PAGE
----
Hi @Nick_He

Welcome to the community.

This is a topic that i not being working in a while, but, i will try to help you out.

So, the additional factor of (1/m) in the derivative expression comes from the chain rule of calculus. Let’s go through the derivation step by step to understand where it comes from.

Given the cost function J, which is defined as the mean of the loss function L over m training examples:

J = (1/m) * SUM(L(yhat, y)) over all training examples

Now, we want to calculate the derivative of J with respect to the weights W. In order to do that, we can use the chain rule of calculus.

Let’s denote dJ/dZ as the derivative of J with respect to the weighted sum Z. It means, dJ/dZ = (1/m) * SUM(dL(yhat, y)/dZ) over all training examples.

Next, we want to find dZ/dW, which represents the derivative of the weighted sum Z with respect to the weights W. Since Z = WX + b, the derivative of Z with respect to W is simply X.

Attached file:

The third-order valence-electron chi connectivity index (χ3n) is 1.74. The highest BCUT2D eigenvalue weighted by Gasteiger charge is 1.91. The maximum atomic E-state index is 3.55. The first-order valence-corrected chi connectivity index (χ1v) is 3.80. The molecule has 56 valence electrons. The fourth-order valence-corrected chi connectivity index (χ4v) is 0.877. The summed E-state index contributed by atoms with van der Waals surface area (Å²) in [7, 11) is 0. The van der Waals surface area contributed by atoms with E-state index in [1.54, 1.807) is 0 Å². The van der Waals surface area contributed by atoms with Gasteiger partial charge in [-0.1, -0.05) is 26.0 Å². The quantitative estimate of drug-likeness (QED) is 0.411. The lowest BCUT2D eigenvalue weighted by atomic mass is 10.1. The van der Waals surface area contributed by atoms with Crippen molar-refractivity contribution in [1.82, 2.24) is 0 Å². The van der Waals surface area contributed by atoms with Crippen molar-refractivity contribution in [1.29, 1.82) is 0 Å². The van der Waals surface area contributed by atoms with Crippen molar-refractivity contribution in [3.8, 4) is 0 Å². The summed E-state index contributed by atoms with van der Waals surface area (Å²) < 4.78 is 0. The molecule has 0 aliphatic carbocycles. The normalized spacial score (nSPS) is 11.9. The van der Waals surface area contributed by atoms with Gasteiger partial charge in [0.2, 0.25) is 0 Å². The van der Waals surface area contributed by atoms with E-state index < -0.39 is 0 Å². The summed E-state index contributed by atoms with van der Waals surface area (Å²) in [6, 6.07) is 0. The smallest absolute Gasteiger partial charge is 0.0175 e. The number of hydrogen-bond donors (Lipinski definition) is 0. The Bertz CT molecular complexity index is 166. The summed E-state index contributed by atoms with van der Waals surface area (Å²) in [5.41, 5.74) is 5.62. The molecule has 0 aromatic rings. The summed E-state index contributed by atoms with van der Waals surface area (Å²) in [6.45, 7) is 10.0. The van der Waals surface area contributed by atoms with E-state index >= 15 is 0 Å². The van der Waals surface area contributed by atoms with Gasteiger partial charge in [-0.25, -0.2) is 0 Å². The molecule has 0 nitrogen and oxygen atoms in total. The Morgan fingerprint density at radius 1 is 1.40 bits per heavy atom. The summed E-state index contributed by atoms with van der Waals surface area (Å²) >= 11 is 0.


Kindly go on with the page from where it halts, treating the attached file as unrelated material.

Now, to calculate dJ/dW, we apply the chain rule:

dJ/dW = dJ/dZ * dZ/dW

Substituting the expressions we derived earlier:

dJ/dW = (1/m) * SUM(dL(yhat, y)/dZ) * X

Now, the factor of (1/m) comes into the derivative expression because of the chain rule and the definition of the cost function J as the mean of the loss function L. When we take the derivative of J with respect to the weights W, we have to consider that J is an average over m training examples. The derivative of an average is equal to the average of the derivatives, which leads to the (1/m) factor.

Intuitively, the (1/m) factor is there to ensure that the gradients are appropriately scaled when performing stochastic gradient descent (SGD) or other optimization algorithms. Without this scaling, the learning rate might be too large, leading to unstable or inefficient learning.

In summary, the (1/m) factor in the derivative expression comes from the chain rule and the definition of the cost function J as the mean of the loss function L over m training examples. It is a mathematical necessity to ensure the gradients are properly scaled during the training process.

Best regards

elirod